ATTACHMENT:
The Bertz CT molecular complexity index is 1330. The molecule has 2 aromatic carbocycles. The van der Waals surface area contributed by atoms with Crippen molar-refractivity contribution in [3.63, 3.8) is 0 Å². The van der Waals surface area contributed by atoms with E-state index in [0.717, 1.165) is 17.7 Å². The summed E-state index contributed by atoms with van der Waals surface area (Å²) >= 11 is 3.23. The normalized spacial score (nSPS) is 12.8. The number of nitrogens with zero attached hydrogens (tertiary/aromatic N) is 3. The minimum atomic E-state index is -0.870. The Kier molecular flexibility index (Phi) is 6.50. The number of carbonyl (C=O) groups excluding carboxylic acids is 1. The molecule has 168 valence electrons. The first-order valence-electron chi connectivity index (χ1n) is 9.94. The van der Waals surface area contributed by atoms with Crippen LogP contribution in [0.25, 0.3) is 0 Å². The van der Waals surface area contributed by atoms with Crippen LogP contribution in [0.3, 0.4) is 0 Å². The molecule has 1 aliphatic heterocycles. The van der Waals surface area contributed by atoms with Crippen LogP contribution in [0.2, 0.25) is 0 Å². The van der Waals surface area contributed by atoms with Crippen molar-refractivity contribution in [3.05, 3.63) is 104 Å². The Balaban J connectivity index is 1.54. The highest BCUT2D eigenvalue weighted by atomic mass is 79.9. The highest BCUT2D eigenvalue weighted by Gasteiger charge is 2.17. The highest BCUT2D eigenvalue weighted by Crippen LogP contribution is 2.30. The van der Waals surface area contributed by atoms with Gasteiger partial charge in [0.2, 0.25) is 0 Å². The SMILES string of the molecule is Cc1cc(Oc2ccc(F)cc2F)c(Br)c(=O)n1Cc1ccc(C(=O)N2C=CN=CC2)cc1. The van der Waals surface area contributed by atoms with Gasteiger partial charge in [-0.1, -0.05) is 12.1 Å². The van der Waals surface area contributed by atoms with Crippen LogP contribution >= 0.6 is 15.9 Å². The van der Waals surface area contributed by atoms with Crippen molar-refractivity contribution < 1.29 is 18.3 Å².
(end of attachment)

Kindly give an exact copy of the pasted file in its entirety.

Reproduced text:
The Bertz CT molecular complexity index is 1330. The molecule has 2 aromatic carbocycles. The van der Waals surface area contributed by atoms with Crippen molar-refractivity contribution in [3.63, 3.8) is 0 Å². The van der Waals surface area contributed by atoms with E-state index in [0.717, 1.165) is 17.7 Å². The summed E-state index contributed by atoms with van der Waals surface area (Å²) >= 11 is 3.23. The normalized spacial score (nSPS) is 12.8. The number of nitrogens with zero attached hydrogens (tertiary/aromatic N) is 3. The minimum atomic E-state index is -0.870. The Kier molecular flexibility index (Phi) is 6.50. The number of carbonyl (C=O) groups excluding carboxylic acids is 1. The molecule has 168 valence electrons. The first-order valence-electron chi connectivity index (χ1n) is 9.94. The van der Waals surface area contributed by atoms with Crippen LogP contribution in [0.25, 0.3) is 0 Å². The van der Waals surface area contributed by atoms with Crippen LogP contribution in [0.3, 0.4) is 0 Å². The molecule has 1 aliphatic heterocycles. The van der Waals surface area contributed by atoms with Crippen LogP contribution in [0.2, 0.25) is 0 Å². The van der Waals surface area contributed by atoms with Crippen molar-refractivity contribution in [3.05, 3.63) is 104 Å². The Balaban J connectivity index is 1.54. The highest BCUT2D eigenvalue weighted by atomic mass is 79.9. The highest BCUT2D eigenvalue weighted by Gasteiger charge is 2.17. The highest BCUT2D eigenvalue weighted by Crippen LogP contribution is 2.30. The van der Waals surface area contributed by atoms with Gasteiger partial charge in [0.2, 0.25) is 0 Å². The SMILES string of the molecule is Cc1cc(Oc2ccc(F)cc2F)c(Br)c(=O)n1Cc1ccc(C(=O)N2C=CN=CC2)cc1. The van der Waals surface area contributed by atoms with Gasteiger partial charge in [-0.1, -0.05) is 12.1 Å². The van der Waals surface area contributed by atoms with Crippen LogP contribution >= 0.6 is 15.9 Å². The van der Waals surface area contributed by atoms with Crippen molar-refractivity contribution < 1.29 is 18.3 Å².